The explosive share price appreciation that we saw across the first half of 2021 enthralled ASX investors. As did the subsequent ‘back to Earth’ moves witnessed in the back half of the year.
For investors of gold miner Newcrest Mining Ltd (ASX: NCM), the past year has been a one-way street. And not in the direction shareholders would have liked. At today’s closing share price of $24.70, Newcrest Mining has gone backwards by a nasty 7.4% over the past 12 months.
Based on BHP’s closing share price of $46.85 today, the ‘big Australian’ has an impressive trailing dividend yield of 8.59%. Fortescue has an eye-popping 16.73% trailing dividend yield, based on today’s closing price of $21.40.
So, how does the Newcrest dividend compare to these astronomical metrics?
How does the Newcrest dividend stack up?
Well, unlike those big iron ore miners, Newcrest didn’t enjoy a booming commodities market in 2021. As the largest gold miner on the ASX, Newcrest’s ability to pay out dividends largely rests on the gold price itself. And that has been at a fairly consistent level over the past 12 months.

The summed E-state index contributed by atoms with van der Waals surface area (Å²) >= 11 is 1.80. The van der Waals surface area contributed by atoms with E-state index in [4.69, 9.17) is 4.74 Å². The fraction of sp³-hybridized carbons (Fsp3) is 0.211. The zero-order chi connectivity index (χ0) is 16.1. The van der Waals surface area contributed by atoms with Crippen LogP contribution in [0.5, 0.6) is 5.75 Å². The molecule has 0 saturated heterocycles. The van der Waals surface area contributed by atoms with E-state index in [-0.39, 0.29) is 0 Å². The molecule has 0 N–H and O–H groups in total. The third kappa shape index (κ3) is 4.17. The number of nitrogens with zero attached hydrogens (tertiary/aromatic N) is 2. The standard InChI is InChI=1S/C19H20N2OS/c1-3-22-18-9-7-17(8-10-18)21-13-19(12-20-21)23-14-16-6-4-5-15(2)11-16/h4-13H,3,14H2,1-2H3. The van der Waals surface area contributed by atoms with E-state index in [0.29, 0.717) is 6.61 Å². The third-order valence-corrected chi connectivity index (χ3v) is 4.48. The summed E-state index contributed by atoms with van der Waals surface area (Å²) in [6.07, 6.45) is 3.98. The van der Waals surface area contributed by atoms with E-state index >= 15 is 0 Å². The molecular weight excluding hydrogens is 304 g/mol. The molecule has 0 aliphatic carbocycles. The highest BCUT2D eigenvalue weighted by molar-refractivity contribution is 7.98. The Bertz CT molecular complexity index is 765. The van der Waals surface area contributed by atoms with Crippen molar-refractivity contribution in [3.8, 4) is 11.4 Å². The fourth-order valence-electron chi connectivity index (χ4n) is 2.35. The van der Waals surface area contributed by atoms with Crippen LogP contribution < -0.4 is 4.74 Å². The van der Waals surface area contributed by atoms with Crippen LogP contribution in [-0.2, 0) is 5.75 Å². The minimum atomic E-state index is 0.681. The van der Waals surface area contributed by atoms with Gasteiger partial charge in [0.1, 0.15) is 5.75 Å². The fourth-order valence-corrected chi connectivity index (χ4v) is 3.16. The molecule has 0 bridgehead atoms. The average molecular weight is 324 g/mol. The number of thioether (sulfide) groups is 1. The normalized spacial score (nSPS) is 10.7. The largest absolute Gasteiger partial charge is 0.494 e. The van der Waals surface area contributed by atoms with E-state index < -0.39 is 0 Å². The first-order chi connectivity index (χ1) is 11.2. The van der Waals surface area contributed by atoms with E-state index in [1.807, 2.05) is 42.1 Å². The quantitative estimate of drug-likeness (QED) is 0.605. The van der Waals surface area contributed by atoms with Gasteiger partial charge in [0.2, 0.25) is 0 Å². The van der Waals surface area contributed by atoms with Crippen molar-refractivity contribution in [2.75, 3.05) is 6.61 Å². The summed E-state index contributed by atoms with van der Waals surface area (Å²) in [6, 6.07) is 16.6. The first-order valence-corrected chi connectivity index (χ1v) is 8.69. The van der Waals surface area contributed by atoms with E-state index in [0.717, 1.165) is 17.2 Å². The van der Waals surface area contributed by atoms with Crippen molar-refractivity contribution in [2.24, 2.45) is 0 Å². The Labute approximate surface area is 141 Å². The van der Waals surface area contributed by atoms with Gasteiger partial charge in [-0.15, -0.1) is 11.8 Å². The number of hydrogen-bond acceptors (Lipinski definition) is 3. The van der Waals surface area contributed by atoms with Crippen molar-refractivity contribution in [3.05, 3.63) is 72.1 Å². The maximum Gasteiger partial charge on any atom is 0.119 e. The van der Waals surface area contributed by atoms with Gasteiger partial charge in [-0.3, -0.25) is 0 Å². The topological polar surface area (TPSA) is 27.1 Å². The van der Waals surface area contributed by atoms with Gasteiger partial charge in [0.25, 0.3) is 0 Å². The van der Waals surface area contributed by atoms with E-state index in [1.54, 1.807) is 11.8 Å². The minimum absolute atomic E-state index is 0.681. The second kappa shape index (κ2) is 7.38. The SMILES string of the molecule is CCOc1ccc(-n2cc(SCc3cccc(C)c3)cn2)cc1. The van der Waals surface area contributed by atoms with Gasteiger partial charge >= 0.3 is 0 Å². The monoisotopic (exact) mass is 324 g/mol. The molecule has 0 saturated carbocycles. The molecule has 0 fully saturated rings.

In 2021, Newcrest paid out two fully-franked dividends. The first was an interim payment of 19.31 cents per share. The second was a final dividend of 55.2 cents per share.
That total of 72.5 cents per share was a marked increase on the 2020 dividend of 35.7 cents. Even so, that tallies the Newcrest dividend yield at 2.9% (or 4.2% grossed up with full franking) based on today’s closing price.
That’s obviously not even in the same league as BHP or Fortescue. But it is the highest yield this gold miner has had on the table for years.
Remember, these numbers are all trailing, which means they reflect the past 12 months, not the future. Who knows what today’s dramatically lower iron ore price will do to BHP and Fortescue’s 2022 dividends.
At the current Newcrest share price, the ASX gold miner has a market capitalisation of $20.20 billion.